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Video: Howard Marks on the different approaches to the business of investing
Hedge Funds
<p>Howard Marks on the different approaches to the business of investing</p> <p>This story originally appeared in ValueWalk.<br /> Photo: kellywritershouse</p>
Julius Baer’s fledging collection of Swiss contemporary art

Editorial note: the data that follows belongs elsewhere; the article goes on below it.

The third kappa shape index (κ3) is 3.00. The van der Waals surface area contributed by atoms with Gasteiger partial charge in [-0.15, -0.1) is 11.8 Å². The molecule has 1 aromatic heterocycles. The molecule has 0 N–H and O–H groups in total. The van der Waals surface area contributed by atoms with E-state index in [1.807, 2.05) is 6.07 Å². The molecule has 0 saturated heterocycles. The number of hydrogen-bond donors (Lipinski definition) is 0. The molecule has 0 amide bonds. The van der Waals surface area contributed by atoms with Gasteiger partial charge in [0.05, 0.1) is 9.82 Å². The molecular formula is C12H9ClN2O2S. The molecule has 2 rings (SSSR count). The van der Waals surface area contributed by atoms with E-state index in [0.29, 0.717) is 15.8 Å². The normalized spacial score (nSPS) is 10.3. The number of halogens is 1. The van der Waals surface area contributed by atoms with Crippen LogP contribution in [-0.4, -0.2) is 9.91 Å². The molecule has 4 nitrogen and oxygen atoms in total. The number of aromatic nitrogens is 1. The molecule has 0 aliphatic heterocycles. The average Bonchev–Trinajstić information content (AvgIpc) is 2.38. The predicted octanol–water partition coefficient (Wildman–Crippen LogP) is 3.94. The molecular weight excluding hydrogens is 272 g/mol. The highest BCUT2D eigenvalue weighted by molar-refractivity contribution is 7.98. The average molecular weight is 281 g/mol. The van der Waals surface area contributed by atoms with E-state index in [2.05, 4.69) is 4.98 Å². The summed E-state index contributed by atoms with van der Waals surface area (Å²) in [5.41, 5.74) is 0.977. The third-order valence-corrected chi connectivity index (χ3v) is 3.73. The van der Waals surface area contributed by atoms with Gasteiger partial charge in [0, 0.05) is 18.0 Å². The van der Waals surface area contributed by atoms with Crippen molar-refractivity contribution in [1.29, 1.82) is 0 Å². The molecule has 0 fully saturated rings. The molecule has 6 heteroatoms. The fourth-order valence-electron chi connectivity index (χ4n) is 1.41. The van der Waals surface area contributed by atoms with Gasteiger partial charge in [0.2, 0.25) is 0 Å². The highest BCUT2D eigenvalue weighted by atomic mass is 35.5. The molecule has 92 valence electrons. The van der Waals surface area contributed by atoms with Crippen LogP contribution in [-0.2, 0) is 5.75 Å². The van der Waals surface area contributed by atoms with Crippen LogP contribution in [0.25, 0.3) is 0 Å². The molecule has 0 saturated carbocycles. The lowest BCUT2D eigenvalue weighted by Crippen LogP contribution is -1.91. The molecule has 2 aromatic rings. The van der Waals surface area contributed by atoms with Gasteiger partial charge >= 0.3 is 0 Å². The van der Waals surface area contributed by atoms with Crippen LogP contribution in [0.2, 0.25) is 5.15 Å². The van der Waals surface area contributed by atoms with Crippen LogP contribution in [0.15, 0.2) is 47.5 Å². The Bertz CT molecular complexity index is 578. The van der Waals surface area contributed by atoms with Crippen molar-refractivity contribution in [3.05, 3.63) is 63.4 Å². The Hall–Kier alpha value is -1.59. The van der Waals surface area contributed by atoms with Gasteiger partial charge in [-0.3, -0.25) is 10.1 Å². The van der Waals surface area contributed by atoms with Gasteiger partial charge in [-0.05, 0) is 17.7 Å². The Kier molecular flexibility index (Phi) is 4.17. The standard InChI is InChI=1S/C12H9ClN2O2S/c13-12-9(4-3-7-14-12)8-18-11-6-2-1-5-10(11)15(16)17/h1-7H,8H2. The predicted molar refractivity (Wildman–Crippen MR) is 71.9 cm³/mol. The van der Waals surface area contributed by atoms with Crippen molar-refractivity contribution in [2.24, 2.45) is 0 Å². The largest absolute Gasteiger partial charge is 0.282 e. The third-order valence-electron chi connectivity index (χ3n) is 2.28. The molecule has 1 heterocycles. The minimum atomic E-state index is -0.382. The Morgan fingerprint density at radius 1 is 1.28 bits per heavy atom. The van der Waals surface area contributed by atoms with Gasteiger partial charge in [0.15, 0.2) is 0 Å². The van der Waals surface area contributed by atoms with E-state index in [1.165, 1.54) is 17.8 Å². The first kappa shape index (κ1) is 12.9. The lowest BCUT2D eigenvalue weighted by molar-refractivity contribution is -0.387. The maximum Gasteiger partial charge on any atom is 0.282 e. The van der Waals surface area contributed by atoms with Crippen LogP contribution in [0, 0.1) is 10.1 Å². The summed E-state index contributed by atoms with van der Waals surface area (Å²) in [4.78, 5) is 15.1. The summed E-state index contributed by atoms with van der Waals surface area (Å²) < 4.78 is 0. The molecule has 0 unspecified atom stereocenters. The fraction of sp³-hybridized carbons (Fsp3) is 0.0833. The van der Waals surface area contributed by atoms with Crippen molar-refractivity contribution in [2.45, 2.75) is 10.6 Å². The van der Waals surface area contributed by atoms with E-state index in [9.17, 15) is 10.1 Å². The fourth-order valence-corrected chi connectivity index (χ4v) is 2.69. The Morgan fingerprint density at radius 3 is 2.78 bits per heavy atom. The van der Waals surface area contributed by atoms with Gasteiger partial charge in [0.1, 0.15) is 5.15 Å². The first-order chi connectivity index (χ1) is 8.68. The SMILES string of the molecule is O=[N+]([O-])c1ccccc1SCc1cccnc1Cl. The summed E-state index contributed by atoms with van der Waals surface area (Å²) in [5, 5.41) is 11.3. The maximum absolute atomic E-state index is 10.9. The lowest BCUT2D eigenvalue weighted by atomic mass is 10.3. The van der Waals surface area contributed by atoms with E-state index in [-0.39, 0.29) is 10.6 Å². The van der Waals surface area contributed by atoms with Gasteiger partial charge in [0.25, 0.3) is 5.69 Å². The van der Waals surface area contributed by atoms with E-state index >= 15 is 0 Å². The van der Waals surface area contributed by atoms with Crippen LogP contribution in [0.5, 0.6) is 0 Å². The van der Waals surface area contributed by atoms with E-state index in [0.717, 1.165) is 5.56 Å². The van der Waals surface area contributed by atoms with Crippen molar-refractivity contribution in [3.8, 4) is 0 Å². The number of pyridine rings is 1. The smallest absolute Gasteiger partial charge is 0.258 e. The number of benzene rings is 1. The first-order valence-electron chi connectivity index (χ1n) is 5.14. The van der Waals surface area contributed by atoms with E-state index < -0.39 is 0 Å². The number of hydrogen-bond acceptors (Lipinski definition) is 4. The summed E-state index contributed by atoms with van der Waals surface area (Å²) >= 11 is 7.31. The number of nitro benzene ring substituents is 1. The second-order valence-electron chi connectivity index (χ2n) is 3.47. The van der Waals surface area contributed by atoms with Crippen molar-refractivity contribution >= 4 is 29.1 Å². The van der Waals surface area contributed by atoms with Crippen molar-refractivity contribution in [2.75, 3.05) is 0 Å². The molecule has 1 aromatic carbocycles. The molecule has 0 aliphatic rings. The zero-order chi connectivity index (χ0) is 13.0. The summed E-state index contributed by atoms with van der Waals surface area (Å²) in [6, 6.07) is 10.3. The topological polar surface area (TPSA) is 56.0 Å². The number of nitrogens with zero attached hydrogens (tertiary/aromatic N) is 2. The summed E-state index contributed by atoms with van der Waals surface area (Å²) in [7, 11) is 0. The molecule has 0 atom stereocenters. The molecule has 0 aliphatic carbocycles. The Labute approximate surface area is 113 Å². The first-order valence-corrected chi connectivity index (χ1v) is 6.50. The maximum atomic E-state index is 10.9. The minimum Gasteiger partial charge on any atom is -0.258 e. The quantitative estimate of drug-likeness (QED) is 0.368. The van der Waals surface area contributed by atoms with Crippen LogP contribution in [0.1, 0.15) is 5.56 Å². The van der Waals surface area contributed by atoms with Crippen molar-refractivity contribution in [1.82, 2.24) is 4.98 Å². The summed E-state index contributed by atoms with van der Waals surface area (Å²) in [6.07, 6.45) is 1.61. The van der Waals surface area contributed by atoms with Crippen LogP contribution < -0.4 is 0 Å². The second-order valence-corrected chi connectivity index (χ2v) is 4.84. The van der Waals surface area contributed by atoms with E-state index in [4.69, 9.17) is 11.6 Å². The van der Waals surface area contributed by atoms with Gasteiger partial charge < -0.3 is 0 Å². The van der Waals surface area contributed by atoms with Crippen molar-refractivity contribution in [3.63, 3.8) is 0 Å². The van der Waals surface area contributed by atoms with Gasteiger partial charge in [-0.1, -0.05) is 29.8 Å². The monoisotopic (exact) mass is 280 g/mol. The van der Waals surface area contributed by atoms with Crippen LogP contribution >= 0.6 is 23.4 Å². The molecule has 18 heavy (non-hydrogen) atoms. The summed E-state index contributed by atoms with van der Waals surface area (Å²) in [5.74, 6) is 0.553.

<p>With over 5,000 pieces of art in its collection, the Julius Baer Art Collection has become a desirable destination for emerging Swiss artists. Fostering young talent is a mission the bank proudly accomplishes. Its objective, then and now, is to buy and display contemporary Swiss art with the purpose of supporting artists who, at the time of a first purchase, are not yet firmly established, but clearly have a great deal of potential, writes FinBuzz.</p> <p>For Hans J. Baer (1927-2011) art was not something to be shut away but something to be appreciated daily, allowing it to become integral to the culture and environment of the company. Much of the bank’s artwork is off-limits to the public, but can be seen on the walls of the Zurich, Switzerland headquarters or in one of the other offices spread across five continents and in over 25 countries and more than 50 locations. Sometimes the Julius Baer art team runs special tours, exhibitions and events, and lends its pieces to museums.</p> <p>As one would expect, the artworks are excellent conversation starters when clients come in, adding some flavor of Swiss heritage to everything the bank does.</p> <p>“Our clients are very interested in art. I believe that after guiding a client through the collection that they will connect very differently with the company thereafter,” said Barbara Staubli, Julius Baer’s art collection curator. Staubli joined Julius Baer in 2011, after working at the world-renowned Hauser &amp; Wirth gallery. Before that she studied art history at the University of Zurich.</p> <p>In order to be put on the watch list by the Julius Baer Art Committee, an artist must either have been born in Switzerland or live in the country. The bank is on the lookout for art at public exhibitions in art galleries and museums, and the young talent is purchased by the bank.</p> <p>The Julius Baer Art Committee believes that this kind of support is what an emerging artist needs the most as he or she creates confidence to move forward, and of course, it helps with the cash-flow too. The bank then follows the artist through their career and forges closer ties with them. Today, the bank boasts the works of Roman Signer, Pipilotti Rist, Ugo Rondinone, Dieter Roth, John M. Armleder, and Lutz &amp; Guggisberg.</p> <p>If the bank is strict about an artist having close connections with Switzerland, it is much more open about the form of art itself. The collection contains paintings, drawings, photography, installations, video art, and objects created with new technology. In 1995, the committee purchased its first audio and video installation ‘Edna’ by Pipilotti Rist, which is part of a series of videos titled ‘Yoghurt on Skin-Velvet on TV’, today considered one of the collection’s gems.</p> <p>Collecting art has a very long tradition at Julius Baer and dates back to the 1930s. In 1981 Hans J. Baer decided that the collection strategy should be precise and reflect the values of the bank itself. This is when the underlying theme – quintessentially Swiss art through the eyes of contemporary artists – was established. It was also when the Art Committee was formed. Unlike other banks, this particular Art Committee includes actual employees who get to see the artworks on an everyday basis. The committee also includes relationship managers, a head of strategy research, and, interestingly, no one from senior management. “It’s very important,” said Ms. Staubli, “as it reflects that art is something for all employees and a vital part of our corporate culture.”</p> <p>El Frauenfelder, Zurich Airport, 1979</p> <p>Studer &amp; van den Berg, Schlitten no.8, 1960/1962</p> <p>Beat Zoderer, Reels.Pipes.Spools-object, 1955<br /> This story first appeared in FinBuzz</p> <p>Photo: FinBuzz</p>